Monday 17 June 2002

Mariah "Hero" sued for $20 mil

Mariah Carey has a legal case that won't go away. On Friday, I was faxed papers showing that Christopher Selletti is suing her again over the song "Hero". He wants $20 million in damages. Selletti is also suing Carey's attorneys, Orin Snyder and Jonathan Liebman (now with Brillstein Grey Entertainment) and her songwriting partner Walter Afanasieff. He accuses them of falsifying evidence and lying in the "Hero" case.

Selletti has tried suing Carey before over "Hero", only to have his case dismissed. But, as I first reported six years ago, there is a lot of questionable stuff in this case - enough to warrant a real trial with real testimony presided over by an objective jurist. But Judge Denny Chin has consistently done strange things regarding this case and these participants. In the 60-plus page document, Selletti's attorney Jeffrey Levitt cites many of Chin's odd decisions.

At the center of this case is Selletti's contention that he gave a copy of a poem he wrote to R&B star Sly Stone in 1991 from a book of poems he kept with him. Selletti had been Stone's driver while he recorded with Earth, Wind and Fire around the same time that Carey was in the same studio. Stone, Selletti says, agreed to help place the lyrics, then gave them to Carey or someone associated with her. Those lyrics, Selletti says, became "Hero". When he saw what had happened, Selletti mailed himself the lyrics, thus creating a homemade copyright.

However, Carey's case becomes murky when it comes to dates: her lawyer insisted to Chin in court that the song "Hero" was written for the 1992 movie Hero starring Dustin Hoffman. Unfortunately, Carey's notebook shows that the writing session for the song did not take place until a month after the movie Hero was released. Of all the pieces of information Judge Chin ignored in the case, this seemed to be the most blatant. It's not possible to write a song for a movie that's already playing in theaters.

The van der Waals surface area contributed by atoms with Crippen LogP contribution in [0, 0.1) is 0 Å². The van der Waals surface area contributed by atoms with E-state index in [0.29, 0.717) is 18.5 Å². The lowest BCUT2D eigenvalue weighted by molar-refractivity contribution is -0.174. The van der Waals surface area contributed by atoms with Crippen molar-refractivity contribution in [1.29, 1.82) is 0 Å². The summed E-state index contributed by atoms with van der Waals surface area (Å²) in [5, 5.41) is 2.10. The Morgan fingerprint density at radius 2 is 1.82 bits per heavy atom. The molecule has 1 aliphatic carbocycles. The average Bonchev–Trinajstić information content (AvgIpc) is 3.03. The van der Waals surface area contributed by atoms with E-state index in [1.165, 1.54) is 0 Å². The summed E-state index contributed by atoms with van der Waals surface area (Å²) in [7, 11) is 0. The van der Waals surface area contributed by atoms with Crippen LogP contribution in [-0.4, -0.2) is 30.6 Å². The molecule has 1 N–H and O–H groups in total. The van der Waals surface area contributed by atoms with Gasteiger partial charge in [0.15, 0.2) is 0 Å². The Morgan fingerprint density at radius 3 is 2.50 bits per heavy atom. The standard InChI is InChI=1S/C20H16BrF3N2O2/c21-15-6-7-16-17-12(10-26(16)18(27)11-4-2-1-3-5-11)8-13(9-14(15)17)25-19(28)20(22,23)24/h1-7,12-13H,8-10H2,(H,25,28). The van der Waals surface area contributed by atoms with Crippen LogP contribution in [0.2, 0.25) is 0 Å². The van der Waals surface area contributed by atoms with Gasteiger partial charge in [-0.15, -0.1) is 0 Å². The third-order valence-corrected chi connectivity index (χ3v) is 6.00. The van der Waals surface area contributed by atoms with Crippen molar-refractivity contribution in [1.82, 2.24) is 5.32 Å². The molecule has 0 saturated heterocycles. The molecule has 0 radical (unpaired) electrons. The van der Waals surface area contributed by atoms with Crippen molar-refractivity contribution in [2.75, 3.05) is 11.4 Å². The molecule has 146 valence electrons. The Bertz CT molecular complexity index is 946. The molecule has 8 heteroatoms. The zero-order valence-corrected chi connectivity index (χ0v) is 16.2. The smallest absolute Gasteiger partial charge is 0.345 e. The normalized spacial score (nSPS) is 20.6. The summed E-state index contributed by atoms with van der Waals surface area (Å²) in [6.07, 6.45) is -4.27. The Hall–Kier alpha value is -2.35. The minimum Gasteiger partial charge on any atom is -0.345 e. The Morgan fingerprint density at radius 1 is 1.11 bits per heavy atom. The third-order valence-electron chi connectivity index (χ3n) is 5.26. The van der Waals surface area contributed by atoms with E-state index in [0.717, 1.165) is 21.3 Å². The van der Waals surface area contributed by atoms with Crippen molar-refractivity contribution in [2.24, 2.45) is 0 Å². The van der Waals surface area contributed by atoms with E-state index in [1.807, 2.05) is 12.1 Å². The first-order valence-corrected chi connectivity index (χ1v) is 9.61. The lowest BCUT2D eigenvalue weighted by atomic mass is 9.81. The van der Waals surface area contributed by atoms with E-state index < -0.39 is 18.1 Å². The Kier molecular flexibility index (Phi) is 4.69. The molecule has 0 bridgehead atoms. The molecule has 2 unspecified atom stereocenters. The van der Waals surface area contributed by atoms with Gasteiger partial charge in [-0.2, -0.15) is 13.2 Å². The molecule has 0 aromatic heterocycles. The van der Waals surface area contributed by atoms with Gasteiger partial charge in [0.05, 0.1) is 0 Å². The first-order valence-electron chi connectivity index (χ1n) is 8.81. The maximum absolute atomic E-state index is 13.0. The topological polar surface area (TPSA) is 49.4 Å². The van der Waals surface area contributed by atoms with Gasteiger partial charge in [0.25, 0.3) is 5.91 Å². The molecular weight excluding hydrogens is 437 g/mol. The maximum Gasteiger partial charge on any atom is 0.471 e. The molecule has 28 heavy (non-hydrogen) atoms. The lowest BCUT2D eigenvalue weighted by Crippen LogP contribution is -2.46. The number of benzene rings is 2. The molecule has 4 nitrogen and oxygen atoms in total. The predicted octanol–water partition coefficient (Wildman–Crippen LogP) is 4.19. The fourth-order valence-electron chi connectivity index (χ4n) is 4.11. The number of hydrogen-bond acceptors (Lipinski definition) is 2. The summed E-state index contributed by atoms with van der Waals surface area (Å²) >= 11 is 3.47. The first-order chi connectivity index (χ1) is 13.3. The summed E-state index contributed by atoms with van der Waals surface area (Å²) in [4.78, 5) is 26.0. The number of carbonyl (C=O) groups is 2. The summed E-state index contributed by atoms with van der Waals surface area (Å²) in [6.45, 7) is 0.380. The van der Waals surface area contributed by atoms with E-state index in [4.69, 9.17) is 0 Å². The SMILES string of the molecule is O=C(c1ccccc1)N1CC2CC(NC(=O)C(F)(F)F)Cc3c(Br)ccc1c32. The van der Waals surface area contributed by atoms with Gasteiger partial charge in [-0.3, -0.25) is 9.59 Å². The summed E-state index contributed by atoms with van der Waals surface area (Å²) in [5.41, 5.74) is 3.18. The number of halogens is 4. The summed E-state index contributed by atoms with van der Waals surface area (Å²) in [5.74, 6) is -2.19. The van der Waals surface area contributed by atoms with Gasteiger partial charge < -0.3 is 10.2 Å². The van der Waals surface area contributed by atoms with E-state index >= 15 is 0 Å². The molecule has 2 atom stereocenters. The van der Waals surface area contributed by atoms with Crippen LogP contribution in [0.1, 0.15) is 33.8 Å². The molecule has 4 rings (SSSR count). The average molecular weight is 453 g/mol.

Sources who worked on the movie "Hero" and its soundtrack confirmed for this reporter back in 1998 that Carey was never supposed to write a song for the movie. A source close to the soundtrack insisted: "We reached out to Afanasieff and he sent in some instrumental music. But [director] Stephen Frears rejected it. There was never any discussion of Mariah being involved." Sandy Isaac, one of the movie's producers, said that as far as he knew Carey was never asked to participate.

Carey, at the time, was knee-deep in plagiarism cases. She settled two of them with a million bucks apiece on the grounds that the writers of the songs involved would say she was innocent of wrongdoing. In two cases - the songs "Emotions" and "Fantasy" - Carey simply lifted the entire recordings from existing songs, then paid the writers afterward.

In the worst case, over the song "Can't Let Go", Carey's then-manager Randy Hoffman, a partner of her husband Tommy Mottola, went to see a potential damaging witness wired up to a hidden tape recorder. He hoped to make the guy contradict himself. The witness stood his ground, but the tape wound up in the court record. I reported on its existence for the first time in 1998.

Why Carey just doesn't settle with Selletti may have more to do with practicality than pride. After "Hero" came out she pledged the proceeds from it to a charity. She ultimately made a $200,000 contribution to a fund for the victims of the Long Island Railroad shooting. "Hero" has since become an anthem for her. Letting go of it now, after 10 years, would seem unthinkable. And yet Selletti has been steadfast in pursuing this case. Attorney Levitt has carefully and painstakingly laid out the history of the case for Judge Chin. The big question is whether or not the Judge will read this document, or whether it's time for new eyes to get Chris Selletti his day in court.

(Fox 411)

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